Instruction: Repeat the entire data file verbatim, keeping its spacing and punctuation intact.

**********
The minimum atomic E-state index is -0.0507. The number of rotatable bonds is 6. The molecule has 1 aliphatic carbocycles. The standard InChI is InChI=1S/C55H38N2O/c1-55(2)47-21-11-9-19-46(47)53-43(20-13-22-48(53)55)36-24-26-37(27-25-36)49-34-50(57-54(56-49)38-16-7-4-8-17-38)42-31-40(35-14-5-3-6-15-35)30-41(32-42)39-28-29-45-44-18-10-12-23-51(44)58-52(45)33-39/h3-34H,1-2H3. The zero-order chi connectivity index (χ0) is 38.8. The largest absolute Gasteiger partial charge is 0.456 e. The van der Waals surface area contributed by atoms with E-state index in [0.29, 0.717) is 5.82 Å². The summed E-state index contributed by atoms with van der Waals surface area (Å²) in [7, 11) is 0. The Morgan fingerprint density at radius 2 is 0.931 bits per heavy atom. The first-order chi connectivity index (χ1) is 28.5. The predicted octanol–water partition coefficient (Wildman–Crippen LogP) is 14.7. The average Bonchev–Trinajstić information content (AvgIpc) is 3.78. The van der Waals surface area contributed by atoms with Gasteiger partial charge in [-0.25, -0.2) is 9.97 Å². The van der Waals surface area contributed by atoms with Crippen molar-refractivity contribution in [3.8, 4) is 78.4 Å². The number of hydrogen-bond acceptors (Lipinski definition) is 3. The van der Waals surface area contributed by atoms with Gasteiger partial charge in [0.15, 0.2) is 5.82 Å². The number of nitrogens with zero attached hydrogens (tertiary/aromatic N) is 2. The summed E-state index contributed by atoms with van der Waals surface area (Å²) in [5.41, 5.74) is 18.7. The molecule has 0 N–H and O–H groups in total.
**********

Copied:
The minimum atomic E-state index is -0.0507. The number of rotatable bonds is 6. The molecule has 1 aliphatic carbocycles. The standard InChI is InChI=1S/C55H38N2O/c1-55(2)47-21-11-9-19-46(47)53-43(20-13-22-48(53)55)36-24-26-37(27-25-36)49-34-50(57-54(56-49)38-16-7-4-8-17-38)42-31-40(35-14-5-3-6-15-35)30-41(32-42)39-28-29-45-44-18-10-12-23-51(44)58-52(45)33-39/h3-34H,1-2H3. The zero-order chi connectivity index (χ0) is 38.8. The largest absolute Gasteiger partial charge is 0.456 e. The van der Waals surface area contributed by atoms with E-state index in [0.29, 0.717) is 5.82 Å². The summed E-state index contributed by atoms with van der Waals surface area (Å²) in [7, 11) is 0. The Morgan fingerprint density at radius 2 is 0.931 bits per heavy atom. The first-order chi connectivity index (χ1) is 28.5. The predicted octanol–water partition coefficient (Wildman–Crippen LogP) is 14.7. The average Bonchev–Trinajstić information content (AvgIpc) is 3.78. The van der Waals surface area contributed by atoms with Gasteiger partial charge in [-0.25, -0.2) is 9.97 Å². The van der Waals surface area contributed by atoms with Crippen molar-refractivity contribution in [3.8, 4) is 78.4 Å². The number of hydrogen-bond acceptors (Lipinski definition) is 3. The van der Waals surface area contributed by atoms with Gasteiger partial charge in [0.15, 0.2) is 5.82 Å². The number of nitrogens with zero attached hydrogens (tertiary/aromatic N) is 2. The summed E-state index contributed by atoms with van der Waals surface area (Å²) in [5.41, 5.74) is 18.7. The molecule has 0 N–H and O–H groups in total.